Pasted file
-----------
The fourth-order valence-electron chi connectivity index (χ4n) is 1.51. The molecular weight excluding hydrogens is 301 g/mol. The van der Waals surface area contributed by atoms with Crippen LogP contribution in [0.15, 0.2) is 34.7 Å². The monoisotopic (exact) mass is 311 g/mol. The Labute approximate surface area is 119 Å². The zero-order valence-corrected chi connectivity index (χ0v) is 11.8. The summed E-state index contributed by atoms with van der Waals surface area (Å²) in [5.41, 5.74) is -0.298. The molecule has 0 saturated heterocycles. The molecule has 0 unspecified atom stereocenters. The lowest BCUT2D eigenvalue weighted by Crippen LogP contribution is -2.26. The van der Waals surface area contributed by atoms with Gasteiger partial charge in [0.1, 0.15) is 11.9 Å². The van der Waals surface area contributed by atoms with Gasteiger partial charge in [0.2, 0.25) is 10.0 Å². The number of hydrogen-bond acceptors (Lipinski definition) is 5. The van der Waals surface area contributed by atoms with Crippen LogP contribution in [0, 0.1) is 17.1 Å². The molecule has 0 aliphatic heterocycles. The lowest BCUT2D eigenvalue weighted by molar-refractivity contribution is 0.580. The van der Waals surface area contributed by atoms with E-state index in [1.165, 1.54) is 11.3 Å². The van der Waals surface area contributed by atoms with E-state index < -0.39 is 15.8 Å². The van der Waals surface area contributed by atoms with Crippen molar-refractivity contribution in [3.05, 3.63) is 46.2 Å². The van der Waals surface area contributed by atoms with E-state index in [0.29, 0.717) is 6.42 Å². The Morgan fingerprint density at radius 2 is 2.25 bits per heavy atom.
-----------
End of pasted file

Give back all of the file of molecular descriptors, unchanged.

The fourth-order valence-electron chi connectivity index (χ4n) is 1.51. The molecular weight excluding hydrogens is 301 g/mol. The van der Waals surface area contributed by atoms with Crippen LogP contribution in [0.15, 0.2) is 34.7 Å². The monoisotopic (exact) mass is 311 g/mol. The Labute approximate surface area is 119 Å². The zero-order valence-corrected chi connectivity index (χ0v) is 11.8. The summed E-state index contributed by atoms with van der Waals surface area (Å²) in [5.41, 5.74) is -0.298. The molecule has 0 saturated heterocycles. The molecule has 0 unspecified atom stereocenters. The lowest BCUT2D eigenvalue weighted by Crippen LogP contribution is -2.26. The van der Waals surface area contributed by atoms with Gasteiger partial charge in [0.1, 0.15) is 11.9 Å². The van der Waals surface area contributed by atoms with Gasteiger partial charge in [0.2, 0.25) is 10.0 Å². The number of hydrogen-bond acceptors (Lipinski definition) is 5. The van der Waals surface area contributed by atoms with Crippen LogP contribution in [0, 0.1) is 17.1 Å². The molecule has 0 aliphatic heterocycles. The lowest BCUT2D eigenvalue weighted by molar-refractivity contribution is 0.580. The van der Waals surface area contributed by atoms with E-state index in [1.165, 1.54) is 11.3 Å². The van der Waals surface area contributed by atoms with E-state index < -0.39 is 15.8 Å². The van der Waals surface area contributed by atoms with Crippen molar-refractivity contribution in [3.05, 3.63) is 46.2 Å². The van der Waals surface area contributed by atoms with E-state index in [0.29, 0.717) is 6.42 Å². The Morgan fingerprint density at radius 2 is 2.25 bits per heavy atom.